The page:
Can you spot your kids at Ranelagh Primary School’s Victorian Day in Ipswich?
An Ipswich Primary School took a step back in time to its history on Friday, hosting a Victorian-themed day.
Ranelagh Primary School in Paul’s Road, Ipswich, is celebrating its 110th year as a school this year, and in honour of its roots as an establishment formed shortly after the reign of Queen Victoria ended, opted to hold the special day.
Staff and youngsters across the school dressed in period-style clothes complete with waistcoats, hats and petticoats, while the day was run to a Victorian timetable and historic style lessons.
Diane Ekins, headteacher at the school said: “The Key Stage Two children have been studying Victorians, and this year is the 110th year here which is fabulous.
“The children are here today wanting to learn, and because we have been building up to this it makes it really special.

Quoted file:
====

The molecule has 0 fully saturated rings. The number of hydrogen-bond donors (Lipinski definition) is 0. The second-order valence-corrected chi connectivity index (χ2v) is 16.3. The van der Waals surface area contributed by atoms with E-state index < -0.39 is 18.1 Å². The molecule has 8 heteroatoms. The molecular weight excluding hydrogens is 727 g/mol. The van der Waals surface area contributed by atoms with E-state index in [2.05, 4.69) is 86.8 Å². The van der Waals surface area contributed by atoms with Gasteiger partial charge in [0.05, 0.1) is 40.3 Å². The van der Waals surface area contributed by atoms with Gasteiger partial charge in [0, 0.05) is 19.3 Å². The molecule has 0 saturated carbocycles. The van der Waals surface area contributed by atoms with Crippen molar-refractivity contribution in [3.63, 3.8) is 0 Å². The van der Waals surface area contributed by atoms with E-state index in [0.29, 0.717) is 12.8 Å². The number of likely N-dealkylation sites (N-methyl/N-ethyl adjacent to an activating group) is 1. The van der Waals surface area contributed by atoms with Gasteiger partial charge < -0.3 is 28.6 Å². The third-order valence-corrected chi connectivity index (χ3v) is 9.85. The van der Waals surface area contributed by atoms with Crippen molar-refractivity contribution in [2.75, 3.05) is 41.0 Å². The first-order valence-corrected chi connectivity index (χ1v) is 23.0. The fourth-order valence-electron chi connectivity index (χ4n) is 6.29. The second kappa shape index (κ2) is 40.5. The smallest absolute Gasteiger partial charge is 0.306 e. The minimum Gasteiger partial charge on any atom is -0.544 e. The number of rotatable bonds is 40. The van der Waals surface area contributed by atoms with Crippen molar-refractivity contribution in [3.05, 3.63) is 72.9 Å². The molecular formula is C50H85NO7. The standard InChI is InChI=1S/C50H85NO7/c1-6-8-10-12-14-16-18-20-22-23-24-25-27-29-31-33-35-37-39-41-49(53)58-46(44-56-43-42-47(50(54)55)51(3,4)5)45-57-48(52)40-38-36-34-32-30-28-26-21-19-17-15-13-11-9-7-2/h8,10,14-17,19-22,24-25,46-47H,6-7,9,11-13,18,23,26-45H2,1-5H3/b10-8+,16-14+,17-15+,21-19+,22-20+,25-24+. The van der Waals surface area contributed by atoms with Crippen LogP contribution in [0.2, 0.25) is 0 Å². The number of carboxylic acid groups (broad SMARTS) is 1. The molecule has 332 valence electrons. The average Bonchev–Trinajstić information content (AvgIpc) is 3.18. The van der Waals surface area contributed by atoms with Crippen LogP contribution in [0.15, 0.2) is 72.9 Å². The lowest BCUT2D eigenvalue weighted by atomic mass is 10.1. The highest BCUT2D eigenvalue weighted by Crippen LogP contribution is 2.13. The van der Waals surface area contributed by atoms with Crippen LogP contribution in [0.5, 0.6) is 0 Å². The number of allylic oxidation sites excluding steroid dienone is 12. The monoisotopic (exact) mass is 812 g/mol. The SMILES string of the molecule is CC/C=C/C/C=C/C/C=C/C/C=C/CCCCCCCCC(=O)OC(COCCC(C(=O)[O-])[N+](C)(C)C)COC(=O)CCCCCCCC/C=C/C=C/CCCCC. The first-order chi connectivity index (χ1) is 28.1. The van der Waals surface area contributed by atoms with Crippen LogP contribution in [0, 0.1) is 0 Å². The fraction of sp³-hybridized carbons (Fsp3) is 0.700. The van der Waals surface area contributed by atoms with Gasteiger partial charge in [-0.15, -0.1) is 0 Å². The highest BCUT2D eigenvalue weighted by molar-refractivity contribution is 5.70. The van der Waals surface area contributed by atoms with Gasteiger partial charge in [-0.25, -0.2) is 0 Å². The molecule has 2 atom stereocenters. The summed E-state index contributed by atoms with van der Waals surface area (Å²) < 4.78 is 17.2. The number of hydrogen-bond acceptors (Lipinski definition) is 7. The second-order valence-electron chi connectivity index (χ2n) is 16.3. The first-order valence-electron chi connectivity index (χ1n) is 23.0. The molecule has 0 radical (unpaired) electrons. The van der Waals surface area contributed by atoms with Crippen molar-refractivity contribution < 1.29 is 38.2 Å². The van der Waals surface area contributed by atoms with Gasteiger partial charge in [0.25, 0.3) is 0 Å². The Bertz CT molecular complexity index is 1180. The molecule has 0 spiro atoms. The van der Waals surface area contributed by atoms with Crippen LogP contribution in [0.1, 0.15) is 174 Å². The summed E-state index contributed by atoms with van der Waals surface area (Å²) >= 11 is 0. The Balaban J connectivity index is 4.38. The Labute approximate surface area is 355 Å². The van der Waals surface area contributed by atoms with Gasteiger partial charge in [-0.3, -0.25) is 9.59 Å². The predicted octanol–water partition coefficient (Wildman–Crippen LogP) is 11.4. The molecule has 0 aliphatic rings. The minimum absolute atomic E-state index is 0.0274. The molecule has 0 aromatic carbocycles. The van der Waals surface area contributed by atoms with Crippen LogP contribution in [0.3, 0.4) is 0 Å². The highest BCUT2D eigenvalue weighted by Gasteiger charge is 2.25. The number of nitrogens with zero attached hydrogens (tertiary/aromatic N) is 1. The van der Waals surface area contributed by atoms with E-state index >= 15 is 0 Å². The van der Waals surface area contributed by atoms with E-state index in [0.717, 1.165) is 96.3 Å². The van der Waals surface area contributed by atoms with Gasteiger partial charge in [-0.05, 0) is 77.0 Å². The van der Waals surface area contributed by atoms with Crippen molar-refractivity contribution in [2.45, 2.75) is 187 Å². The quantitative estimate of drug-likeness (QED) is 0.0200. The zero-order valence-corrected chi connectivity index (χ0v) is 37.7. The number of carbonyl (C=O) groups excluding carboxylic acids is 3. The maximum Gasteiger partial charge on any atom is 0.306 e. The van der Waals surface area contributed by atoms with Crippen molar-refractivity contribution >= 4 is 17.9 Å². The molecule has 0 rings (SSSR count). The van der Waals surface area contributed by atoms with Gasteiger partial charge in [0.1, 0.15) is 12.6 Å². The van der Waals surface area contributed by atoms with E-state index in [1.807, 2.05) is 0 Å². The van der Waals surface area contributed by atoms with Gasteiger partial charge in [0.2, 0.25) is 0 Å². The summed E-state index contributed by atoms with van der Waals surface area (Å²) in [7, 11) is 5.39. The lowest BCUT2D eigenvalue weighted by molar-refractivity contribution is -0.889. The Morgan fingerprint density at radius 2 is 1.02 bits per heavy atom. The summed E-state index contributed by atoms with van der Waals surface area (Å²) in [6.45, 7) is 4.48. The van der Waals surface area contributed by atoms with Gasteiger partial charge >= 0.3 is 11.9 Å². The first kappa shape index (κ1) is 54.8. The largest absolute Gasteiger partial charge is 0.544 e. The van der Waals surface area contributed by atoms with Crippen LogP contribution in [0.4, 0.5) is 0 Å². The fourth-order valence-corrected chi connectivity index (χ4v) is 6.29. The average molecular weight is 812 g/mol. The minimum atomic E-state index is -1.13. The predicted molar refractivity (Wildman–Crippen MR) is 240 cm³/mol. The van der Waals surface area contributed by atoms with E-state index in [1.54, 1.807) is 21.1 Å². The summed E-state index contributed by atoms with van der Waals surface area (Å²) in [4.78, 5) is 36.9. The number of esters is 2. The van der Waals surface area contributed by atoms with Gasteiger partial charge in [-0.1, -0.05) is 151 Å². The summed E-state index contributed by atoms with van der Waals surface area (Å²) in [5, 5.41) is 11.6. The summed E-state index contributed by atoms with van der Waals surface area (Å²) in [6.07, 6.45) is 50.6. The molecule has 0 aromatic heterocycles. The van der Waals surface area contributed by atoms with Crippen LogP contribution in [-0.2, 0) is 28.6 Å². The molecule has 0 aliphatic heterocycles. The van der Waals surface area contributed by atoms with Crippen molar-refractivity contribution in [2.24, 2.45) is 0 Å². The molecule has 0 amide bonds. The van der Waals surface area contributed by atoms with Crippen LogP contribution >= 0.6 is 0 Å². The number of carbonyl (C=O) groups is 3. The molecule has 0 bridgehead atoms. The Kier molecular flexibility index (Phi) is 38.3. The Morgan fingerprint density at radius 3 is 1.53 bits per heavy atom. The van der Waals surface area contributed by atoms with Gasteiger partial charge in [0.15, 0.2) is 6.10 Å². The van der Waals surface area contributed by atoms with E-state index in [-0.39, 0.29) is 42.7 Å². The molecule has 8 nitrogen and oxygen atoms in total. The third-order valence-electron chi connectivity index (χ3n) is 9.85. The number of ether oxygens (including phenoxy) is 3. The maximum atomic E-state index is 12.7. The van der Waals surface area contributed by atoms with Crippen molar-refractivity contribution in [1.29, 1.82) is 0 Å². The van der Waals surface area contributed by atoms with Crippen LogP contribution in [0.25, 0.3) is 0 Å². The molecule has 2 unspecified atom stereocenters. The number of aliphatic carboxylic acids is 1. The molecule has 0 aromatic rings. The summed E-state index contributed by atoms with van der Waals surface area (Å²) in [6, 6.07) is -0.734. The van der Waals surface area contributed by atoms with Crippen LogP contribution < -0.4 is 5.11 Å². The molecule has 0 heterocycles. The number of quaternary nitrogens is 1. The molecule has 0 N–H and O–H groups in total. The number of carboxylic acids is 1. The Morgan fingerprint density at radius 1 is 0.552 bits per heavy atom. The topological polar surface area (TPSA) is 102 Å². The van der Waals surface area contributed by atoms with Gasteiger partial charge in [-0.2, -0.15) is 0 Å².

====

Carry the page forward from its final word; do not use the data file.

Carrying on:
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“It tells children how they were in those days, and what we are doing today really shows that.”
The youngsters kicked off the day with a march to assembly, before taking part in a prayer, hymn and song.
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A Victorian-style drill followed, before the year groups rotated around Victorian style lessons.
The children were made to sit in rows and take part in singing lessons, study of objects and nature, dictation, maths and geography.
In the afternoon artefacts from the school’s history were displayed, while pupils reflected on the day with entries in their diary comparing the similarities and differences to their usual day at school.
Vintage games such as marbles, cup and ball, jacks and skittles rounded out the afternoon, where parents joined the children in the fun.
A 91-year-old former pupil also came in with artefacts in the afternoon to show off to the children.
Miss Ekins, who is moving on from her headteacher role after 12 years at the end of the term, added: “They like dressing up, and we celebrate lots of different festivals – we like to have fun.
“This community are so supportive of the school, and an event like this is a celebration of the community.
“It also sits my time in context – that Ranelagh is bigger than any one person.
“I inherited a school with good values and people and that’s something very special.”